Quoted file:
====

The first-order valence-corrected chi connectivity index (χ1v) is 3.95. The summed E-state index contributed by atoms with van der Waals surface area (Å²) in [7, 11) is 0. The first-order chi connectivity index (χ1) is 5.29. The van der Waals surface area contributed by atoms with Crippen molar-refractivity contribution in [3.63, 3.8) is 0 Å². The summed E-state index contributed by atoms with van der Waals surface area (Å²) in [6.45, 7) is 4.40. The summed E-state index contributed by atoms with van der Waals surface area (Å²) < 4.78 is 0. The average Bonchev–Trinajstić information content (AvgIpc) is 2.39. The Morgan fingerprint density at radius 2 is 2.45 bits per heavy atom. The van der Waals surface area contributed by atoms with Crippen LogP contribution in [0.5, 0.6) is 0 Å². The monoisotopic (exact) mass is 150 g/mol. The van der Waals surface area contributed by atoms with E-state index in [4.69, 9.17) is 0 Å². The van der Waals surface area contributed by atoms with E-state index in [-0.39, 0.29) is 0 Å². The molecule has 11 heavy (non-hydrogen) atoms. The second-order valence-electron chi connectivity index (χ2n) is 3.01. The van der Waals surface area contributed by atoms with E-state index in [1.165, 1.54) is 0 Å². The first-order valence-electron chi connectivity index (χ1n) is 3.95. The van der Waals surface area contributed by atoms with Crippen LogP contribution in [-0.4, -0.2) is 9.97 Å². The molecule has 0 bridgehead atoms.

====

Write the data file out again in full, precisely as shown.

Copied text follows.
The first-order valence-corrected chi connectivity index (χ1v) is 3.95. The summed E-state index contributed by atoms with van der Waals surface area (Å²) in [7, 11) is 0. The first-order chi connectivity index (χ1) is 5.29. The van der Waals surface area contributed by atoms with Crippen molar-refractivity contribution in [3.63, 3.8) is 0 Å². The summed E-state index contributed by atoms with van der Waals surface area (Å²) in [6.45, 7) is 4.40. The summed E-state index contributed by atoms with van der Waals surface area (Å²) < 4.78 is 0. The average Bonchev–Trinajstić information content (AvgIpc) is 2.39. The Morgan fingerprint density at radius 2 is 2.45 bits per heavy atom. The van der Waals surface area contributed by atoms with Crippen LogP contribution in [0.5, 0.6) is 0 Å². The monoisotopic (exact) mass is 150 g/mol. The van der Waals surface area contributed by atoms with E-state index in [4.69, 9.17) is 0 Å². The van der Waals surface area contributed by atoms with E-state index in [-0.39, 0.29) is 0 Å². The molecule has 11 heavy (non-hydrogen) atoms. The second-order valence-electron chi connectivity index (χ2n) is 3.01. The van der Waals surface area contributed by atoms with E-state index in [1.165, 1.54) is 0 Å². The first-order valence-electron chi connectivity index (χ1n) is 3.95. The van der Waals surface area contributed by atoms with Crippen LogP contribution in [-0.4, -0.2) is 9.97 Å². The molecule has 0 bridgehead atoms.